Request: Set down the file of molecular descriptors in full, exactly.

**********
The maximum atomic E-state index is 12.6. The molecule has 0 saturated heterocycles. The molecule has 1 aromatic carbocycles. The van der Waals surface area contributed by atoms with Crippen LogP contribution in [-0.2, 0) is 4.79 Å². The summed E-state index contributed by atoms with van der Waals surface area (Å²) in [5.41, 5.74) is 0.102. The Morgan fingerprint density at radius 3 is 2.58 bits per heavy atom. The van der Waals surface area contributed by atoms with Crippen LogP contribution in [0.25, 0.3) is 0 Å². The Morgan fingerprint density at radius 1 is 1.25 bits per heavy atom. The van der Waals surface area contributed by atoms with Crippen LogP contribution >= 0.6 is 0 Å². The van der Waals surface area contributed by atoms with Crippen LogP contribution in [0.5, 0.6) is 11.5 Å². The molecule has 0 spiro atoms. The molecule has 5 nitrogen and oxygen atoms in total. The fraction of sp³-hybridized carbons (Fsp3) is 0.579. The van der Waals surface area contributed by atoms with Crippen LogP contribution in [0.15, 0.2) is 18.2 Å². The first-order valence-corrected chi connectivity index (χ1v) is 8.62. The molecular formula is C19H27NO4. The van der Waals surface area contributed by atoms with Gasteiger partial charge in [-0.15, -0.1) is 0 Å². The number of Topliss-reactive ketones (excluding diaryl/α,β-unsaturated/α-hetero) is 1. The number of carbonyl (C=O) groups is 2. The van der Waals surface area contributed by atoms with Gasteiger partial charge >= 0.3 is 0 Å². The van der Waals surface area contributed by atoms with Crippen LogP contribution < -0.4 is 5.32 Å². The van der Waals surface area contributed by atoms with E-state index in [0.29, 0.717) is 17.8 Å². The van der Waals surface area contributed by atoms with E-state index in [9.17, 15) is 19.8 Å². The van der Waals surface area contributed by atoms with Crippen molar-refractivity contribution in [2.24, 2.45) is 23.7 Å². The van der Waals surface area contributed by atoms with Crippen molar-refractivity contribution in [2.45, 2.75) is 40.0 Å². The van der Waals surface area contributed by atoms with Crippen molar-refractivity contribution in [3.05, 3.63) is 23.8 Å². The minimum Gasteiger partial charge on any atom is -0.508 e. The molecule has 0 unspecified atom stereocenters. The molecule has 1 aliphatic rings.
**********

The maximum atomic E-state index is 12.6. The molecule has 0 saturated heterocycles. The molecule has 1 aromatic carbocycles. The van der Waals surface area contributed by atoms with Crippen LogP contribution in [-0.2, 0) is 4.79 Å². The summed E-state index contributed by atoms with van der Waals surface area (Å²) in [5.41, 5.74) is 0.102. The Morgan fingerprint density at radius 3 is 2.58 bits per heavy atom. The van der Waals surface area contributed by atoms with Crippen LogP contribution in [0.25, 0.3) is 0 Å². The Morgan fingerprint density at radius 1 is 1.25 bits per heavy atom. The van der Waals surface area contributed by atoms with Crippen LogP contribution >= 0.6 is 0 Å². The van der Waals surface area contributed by atoms with Crippen LogP contribution in [0.5, 0.6) is 11.5 Å². The molecule has 0 spiro atoms. The molecule has 5 nitrogen and oxygen atoms in total. The fraction of sp³-hybridized carbons (Fsp3) is 0.579. The van der Waals surface area contributed by atoms with Crippen LogP contribution in [0.15, 0.2) is 18.2 Å². The first-order valence-corrected chi connectivity index (χ1v) is 8.62. The molecular formula is C19H27NO4. The van der Waals surface area contributed by atoms with Gasteiger partial charge in [-0.15, -0.1) is 0 Å². The number of Topliss-reactive ketones (excluding diaryl/α,β-unsaturated/α-hetero) is 1. The number of carbonyl (C=O) groups is 2. The van der Waals surface area contributed by atoms with Gasteiger partial charge >= 0.3 is 0 Å². The van der Waals surface area contributed by atoms with Crippen LogP contribution < -0.4 is 5.32 Å². The van der Waals surface area contributed by atoms with E-state index in [0.29, 0.717) is 17.8 Å². The van der Waals surface area contributed by atoms with E-state index in [9.17, 15) is 19.8 Å². The van der Waals surface area contributed by atoms with Crippen molar-refractivity contribution in [2.24, 2.45) is 23.7 Å². The van der Waals surface area contributed by atoms with Crippen molar-refractivity contribution in [2.45, 2.75) is 40.0 Å². The van der Waals surface area contributed by atoms with Crippen molar-refractivity contribution in [3.05, 3.63) is 23.8 Å². The minimum Gasteiger partial charge on any atom is -0.508 e. The molecule has 0 unspecified atom stereocenters. The molecule has 1 aliphatic rings.